Exports of Irish beef to Sweden have soared by 184% – or €43 million – in the first six months of this year, according to Bord Bia’s mid-term review for Irish meat exports.
A total of 13,602t of Irish beef was exported to Sweden in the first six months of 2021. This is up from 6,126t in the same period last year.
Our meat exports performed strongly in 2021, despite lower volumes being exported, according to figures from the CSO (Central Statistics Office).
The total value of primary Irish beef exports is up 8% for the first six months of the year, despite volumes being back 3,496t.
This increase has been driven by growth in EU markets, and a positive price environment in the UK.
The UK has taken 95,516t of Irish beef in the first six months of the year.
While the volume of Irish beef exported to the UK is 11% less than the same period last year (down 12,226t), higher prices per kg means exports are up by over €3.8 million in value so far.
According to Bord Bia, beef exports to EU markets are performing strongly for the first six months of the year.
The volumes of Irish beef exported to EU markets are up by over 15,200t (18%) with total exports valued at €477 million.
Growth is being driven by strong gains in Sweden and France, while the Netherlands and Belgium have also recorded volume and value growth, according to the Irish food board.
Bord Bia has indicated that tight supplies of Swedish and continental beef along with higher prices, resulted in Irish beef being a more attractive proposition in the Swedish market.
The exceptional growth rate in Irish beef exports to Sweden is because of these factors, combined with the impact of lower Irish beef exports to Sweden in 2020.
Exports were lower in 2020 due to heavy culling of the herd in Sweden and a strong domestic self-sufficiency level. Prospects in this market for the remainder of 2021 remain good, according to Bord Bia.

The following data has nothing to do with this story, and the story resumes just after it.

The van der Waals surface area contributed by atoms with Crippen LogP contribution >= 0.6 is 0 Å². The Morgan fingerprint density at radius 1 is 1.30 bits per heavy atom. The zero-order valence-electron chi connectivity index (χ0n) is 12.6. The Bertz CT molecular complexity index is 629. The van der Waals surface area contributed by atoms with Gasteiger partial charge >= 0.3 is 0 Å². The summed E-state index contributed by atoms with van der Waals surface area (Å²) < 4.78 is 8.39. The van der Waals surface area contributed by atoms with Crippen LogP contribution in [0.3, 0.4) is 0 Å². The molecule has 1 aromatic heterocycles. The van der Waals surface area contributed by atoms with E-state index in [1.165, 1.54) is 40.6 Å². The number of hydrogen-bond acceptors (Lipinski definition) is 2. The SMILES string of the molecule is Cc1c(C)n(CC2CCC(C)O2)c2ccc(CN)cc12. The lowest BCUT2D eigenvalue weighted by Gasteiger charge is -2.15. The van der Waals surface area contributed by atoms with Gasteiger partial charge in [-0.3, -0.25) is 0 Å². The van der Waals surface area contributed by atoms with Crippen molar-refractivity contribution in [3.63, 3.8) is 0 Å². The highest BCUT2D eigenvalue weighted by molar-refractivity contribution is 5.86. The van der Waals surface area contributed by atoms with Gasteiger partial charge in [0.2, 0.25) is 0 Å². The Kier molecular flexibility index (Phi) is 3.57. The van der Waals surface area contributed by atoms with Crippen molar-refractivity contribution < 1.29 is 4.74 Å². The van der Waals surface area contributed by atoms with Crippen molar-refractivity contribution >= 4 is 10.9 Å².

Volumes of Irish beef exported to Italy are back 7.5% but values have remained strong at €74.6 million (back 1.5%) from the same time period in 2020, with demand from the retail sector being described as “strong” in terms of the volume and value achieved.
However, in the earlier part of the year Italy, like Ireland, had tight restrictions on the restaurant and hospitality sector, which only opened gradually in the early summer.
With a relatively high proportion of Irish beef exports normally destined for the food service sector, this impacted on overall demand levels in Italy, according to Bord Bia’s analysis.
Irish beef to International Markets
The Philippines took 10,778t of Irish beef in the first six months of the year, representing a drop of 11.2% when compared to the same time period last year.
This fall is being attributed to the return of a lockdown in the Philippines in early 2021, resulting in greater consumer uncertainty and economic challenges.
This environment favoured beef imports form more competitively priced exporters such as India and Brazil.
However, the beef import requirement in the Philippines remains high, so an improvement in the economic situation would see a return to a good import demand for Irish beef, according to Bord Bia.
Concluding, Bord Bia also noted that exports to Japan have fallen significantly and are down by nearly 52% in volume.